Learning Classical Greek aged 87. Excerpt from Chapter 28 of ‘Woman in a White Coat’

Our grammar textbook

I had wanted to learn Classical Greek and read the Greek masters in the original for some time and finally enrolled for a beginners’ class at CityLit starting in September 2016.

But it was not to be. On August 9th 2016 Death Came Knocking at My Door and i had  a major heart attack.

When i recovered after having had two coronary stents and an intra-aortic balloon pump inserted and been on a ventilator, there was no way i could attend classes that semester and had to cancel.

I started a week’s intensive course in Classical Greek in the summer of 2017 but the beginners’ class the following September was in the evening – and i hate evening classes.

Finally I started the daytime Classical Greek Level 1 at CityLit this September. Unfortunately I’ve catching up to do – one session missed while we were visiting our daughter Louise in the Basque Country and another with a heavy cold caught out there, but I’ve bought some extra textbooks and hope to make up the missed classes.

Read here about what it’s like to have a life-threatening heart attack from my memoir ‘Woman in a White Coat’.

Buy Woman in a White Coat on Kindle at £2.99 or as a paperback on Amazon at £9.99

Extract from Chapter 28 ‘Death Knocks at My Door’

Death came knocking at my door in August, came right in, cold bony fingers at my throat and foul charnel-breath in my face. I had a major heart attack – blocked my coronary arteries and killed off areas of the left ventricle of my heart, the part that pumps freshly oxygenated blood around the body.

My heart attack was a searing pain in the centre of my chest radiating down my left arm. Was it bad? Not as bad as having three of my four children without analgesia, but after labour you get a lovely present. There are no rewards for having a coronary artery occlusion.

Was it expected? Yes and no. I had several ‘risk factors’. I was old – nearly 85, had high blood pressure, albeit well controlled with medication, and high ‘bad’ cholesterol (LDL). Statins – cholesterol-lowering drugs – made me depressed, utterly miserable, so I couldn’t take them.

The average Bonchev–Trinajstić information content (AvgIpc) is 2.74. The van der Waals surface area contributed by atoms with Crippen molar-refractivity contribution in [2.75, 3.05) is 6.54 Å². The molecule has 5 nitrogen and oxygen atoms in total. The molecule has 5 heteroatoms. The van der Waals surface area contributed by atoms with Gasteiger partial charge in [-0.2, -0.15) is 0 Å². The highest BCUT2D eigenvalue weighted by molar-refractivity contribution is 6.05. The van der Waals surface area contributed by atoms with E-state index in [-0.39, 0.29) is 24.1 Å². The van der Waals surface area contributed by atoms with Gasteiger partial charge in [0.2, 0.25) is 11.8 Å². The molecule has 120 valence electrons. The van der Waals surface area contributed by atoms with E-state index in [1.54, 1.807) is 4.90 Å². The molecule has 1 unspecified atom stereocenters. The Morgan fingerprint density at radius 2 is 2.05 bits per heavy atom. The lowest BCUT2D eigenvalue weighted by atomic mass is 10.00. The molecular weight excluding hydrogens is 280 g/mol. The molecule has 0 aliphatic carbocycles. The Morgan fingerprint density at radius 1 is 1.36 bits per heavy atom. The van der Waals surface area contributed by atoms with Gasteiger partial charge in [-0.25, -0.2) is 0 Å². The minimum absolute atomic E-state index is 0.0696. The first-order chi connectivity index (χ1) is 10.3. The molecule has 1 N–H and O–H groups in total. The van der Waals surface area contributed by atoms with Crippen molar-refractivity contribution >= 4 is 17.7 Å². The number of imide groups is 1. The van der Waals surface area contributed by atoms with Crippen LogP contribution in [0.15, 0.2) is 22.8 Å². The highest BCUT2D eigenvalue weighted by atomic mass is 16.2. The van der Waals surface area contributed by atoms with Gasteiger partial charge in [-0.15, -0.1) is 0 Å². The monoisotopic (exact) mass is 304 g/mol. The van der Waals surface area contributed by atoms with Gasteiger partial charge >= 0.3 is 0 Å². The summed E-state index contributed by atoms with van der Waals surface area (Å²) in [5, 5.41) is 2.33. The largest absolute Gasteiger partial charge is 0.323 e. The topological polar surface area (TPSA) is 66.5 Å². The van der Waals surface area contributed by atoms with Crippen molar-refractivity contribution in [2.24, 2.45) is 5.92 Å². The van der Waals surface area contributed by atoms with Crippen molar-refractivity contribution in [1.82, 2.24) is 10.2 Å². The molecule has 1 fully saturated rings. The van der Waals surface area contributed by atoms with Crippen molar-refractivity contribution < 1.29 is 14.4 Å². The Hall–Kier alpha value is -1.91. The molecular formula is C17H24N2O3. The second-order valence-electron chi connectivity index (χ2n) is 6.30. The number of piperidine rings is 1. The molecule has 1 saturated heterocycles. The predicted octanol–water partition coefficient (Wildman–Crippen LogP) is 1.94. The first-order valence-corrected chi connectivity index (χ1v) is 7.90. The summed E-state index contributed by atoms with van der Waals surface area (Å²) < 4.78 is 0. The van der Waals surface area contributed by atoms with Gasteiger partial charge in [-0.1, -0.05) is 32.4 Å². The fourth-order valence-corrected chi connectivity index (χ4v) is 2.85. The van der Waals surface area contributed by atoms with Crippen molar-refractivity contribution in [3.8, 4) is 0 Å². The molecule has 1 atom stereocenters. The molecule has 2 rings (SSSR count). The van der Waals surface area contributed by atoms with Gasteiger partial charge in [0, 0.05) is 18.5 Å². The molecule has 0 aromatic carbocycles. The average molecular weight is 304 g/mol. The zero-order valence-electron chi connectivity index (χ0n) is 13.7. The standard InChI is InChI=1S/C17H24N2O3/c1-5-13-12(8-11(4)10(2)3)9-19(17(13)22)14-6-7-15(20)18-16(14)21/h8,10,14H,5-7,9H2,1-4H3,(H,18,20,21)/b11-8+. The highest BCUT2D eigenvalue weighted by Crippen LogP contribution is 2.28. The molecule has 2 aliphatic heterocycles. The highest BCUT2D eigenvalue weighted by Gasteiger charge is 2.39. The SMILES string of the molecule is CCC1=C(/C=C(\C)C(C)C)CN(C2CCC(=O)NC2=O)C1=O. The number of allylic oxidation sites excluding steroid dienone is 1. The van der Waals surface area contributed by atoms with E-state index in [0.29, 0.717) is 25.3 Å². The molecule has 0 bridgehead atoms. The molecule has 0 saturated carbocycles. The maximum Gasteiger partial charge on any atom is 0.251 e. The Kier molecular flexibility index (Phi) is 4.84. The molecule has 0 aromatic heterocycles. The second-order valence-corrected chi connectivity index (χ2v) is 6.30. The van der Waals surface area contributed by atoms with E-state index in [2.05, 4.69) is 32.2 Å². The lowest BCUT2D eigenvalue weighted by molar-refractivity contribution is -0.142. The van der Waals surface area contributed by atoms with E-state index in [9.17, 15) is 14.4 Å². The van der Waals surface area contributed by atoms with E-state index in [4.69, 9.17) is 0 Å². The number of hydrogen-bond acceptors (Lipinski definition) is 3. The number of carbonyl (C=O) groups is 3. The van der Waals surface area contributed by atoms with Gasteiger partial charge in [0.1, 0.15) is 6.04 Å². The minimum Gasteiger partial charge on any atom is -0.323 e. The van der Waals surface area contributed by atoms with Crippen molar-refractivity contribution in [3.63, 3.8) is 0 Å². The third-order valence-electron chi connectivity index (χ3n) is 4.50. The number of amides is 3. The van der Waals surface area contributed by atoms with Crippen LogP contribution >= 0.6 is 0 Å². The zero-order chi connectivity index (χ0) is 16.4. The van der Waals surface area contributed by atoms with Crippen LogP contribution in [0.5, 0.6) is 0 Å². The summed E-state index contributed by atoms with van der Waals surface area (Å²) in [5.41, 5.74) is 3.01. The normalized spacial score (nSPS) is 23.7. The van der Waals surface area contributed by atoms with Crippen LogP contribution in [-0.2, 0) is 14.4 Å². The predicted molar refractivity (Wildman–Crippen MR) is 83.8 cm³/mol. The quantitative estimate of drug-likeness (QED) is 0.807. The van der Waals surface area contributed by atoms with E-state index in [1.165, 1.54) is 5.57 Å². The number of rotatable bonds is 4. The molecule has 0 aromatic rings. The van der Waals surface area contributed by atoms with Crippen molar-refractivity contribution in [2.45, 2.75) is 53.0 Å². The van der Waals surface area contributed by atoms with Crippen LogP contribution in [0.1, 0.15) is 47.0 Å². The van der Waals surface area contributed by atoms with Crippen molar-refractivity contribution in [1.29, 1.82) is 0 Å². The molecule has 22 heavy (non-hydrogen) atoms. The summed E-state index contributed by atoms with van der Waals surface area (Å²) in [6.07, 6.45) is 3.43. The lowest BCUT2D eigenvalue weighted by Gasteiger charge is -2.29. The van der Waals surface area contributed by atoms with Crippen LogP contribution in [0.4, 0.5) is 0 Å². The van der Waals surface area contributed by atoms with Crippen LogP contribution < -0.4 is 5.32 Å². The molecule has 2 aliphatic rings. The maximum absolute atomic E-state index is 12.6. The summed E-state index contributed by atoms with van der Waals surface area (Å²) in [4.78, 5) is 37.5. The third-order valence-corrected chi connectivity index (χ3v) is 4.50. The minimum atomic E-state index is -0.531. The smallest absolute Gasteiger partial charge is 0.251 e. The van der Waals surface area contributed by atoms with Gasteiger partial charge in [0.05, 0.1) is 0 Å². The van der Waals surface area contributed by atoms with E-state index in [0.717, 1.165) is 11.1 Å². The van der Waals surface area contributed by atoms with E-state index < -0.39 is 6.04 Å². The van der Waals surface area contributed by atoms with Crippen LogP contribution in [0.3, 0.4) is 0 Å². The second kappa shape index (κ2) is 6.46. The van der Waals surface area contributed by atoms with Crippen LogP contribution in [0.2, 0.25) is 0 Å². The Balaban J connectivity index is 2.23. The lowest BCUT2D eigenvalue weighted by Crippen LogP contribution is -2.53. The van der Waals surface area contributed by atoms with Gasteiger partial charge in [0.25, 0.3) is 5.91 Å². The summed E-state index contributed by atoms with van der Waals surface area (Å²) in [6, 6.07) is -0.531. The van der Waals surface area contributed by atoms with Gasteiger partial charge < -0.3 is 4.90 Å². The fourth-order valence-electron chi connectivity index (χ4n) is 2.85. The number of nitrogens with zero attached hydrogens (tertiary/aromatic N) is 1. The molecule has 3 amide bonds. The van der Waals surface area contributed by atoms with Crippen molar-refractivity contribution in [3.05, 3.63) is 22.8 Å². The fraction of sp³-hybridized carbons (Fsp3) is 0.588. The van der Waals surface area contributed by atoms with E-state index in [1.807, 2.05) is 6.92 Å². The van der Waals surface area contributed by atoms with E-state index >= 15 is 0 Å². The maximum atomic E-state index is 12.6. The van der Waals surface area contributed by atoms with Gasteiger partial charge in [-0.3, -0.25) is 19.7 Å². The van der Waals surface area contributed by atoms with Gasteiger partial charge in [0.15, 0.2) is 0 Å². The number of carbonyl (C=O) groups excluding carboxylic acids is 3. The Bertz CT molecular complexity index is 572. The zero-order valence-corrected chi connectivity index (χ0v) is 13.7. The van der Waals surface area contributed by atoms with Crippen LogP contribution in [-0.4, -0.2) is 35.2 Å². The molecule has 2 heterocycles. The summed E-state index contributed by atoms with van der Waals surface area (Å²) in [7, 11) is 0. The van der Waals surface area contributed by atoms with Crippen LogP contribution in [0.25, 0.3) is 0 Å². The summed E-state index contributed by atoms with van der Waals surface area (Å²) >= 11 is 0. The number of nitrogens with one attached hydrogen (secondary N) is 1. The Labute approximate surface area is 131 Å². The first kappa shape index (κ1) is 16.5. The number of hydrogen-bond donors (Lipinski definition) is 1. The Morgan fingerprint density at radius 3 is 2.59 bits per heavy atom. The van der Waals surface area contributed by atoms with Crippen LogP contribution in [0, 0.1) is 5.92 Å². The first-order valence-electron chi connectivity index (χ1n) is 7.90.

On the plus side, my ‘good’ cholesterol (HDL) was high. I had never smoked more than four cigarettes a year and was just on the right side of my BMI – Body Mass Index. I had even managed to lose the few extra pounds I felt I didn’t need.

But I had been having occasional chest pains, was a bit breathless on exertion and was being investigated by my GP.

Not feeling well, I went to bed early. I had cooked dinner for Josh, my husband, Louise, my elder daughter, her husband, Mark, and their two teenage children, Samantha and Daniel, and washed up.

Louise and Mark live in the Basque Country in the North of Spain. Being teachers, they get school holidays so they and their children come to stay with us in our London flat at Christmas, Easter and August.

The pain struck at around 8.30pm. I stumbled into the living room and asked Joshua to ring 999. In what seemed only minutes, two very calm and competent paramedics were at the door. They carried out an ECG (electro-cardiogram) and confirmed that I had indeed had a major heart attack.

From then on, things are a bit vague. I remember the paramedics taking me down in a stretcher-chair to the courtyard from our 9th floor flat and lifting me into their waiting ambulance. They had Josh and Louise stand outside as they carried out some further manoeuvres. Fortunately, the August night was mild. I have a vague recollection of being wheeled into the hospital and then remember nothing more until I was thanking the cardiologist for saving my life. He had inserted stents – tiny perforated metal tubes – into two of my blocked coronary arteries. These are the arteries that supply oxygenated blood to the heart itself. My third coronary artery was beyond salvation.

Next day, in the Cardiac Care ward, it was apparent that my heart wasn’t coping and the cardiologist decided to insert an intra-aortic pump – a tubular pump that is threaded into the aorta, the main artery that supplies the body with fresh blood. It is powered by a large external pump. I remember having my groin dry-shaved in preparation and apparently told Louise that having the pump inserted was uncomfortable. I have no memory of being asked for my consent, though I must have been asked, nor of telling my elder son, Simon, that the pump sounded like a washing machine. Later, in a period of delirium, I became convinced that the circular air vents in the ceiling were the portholes of washing machines.

I was then moved to the ICU (Intensive Care Unit) where I remember my bed being in the corner of the ward next to a window and seeing my two English grandchildren, Simon’s two, standing at the end of my bed. Though Josh and my children visited me every day, sometimes twice a day, I have no memory of seeing any of the rest of them for the five days I was in ICU – five days lost to me. I only know of most things that happened while I was in Intensive Care from being told about it by one of my children.

It became clear that my heart couldn’t cope with supplying enough blood to my lungs for me to breathe unaided. I was asked if I would agree to being put on a ventilator but said I’d prefer to wait another day before taking such a major step, to see if it was really necessary.

It was, and I was on a ventilator for the next three days. My only memory of that time was that at one stage I was wearing white linen mitts – fingerless mittens like ‘scratch mitts’ for babies. My son, Bernard, told me later that I apologised to the nurse looking after me for attacking her when she tried to stop me pulling out my various tubes. I thought she was trying to kill me – a delusion experienced by many critically ill patients.


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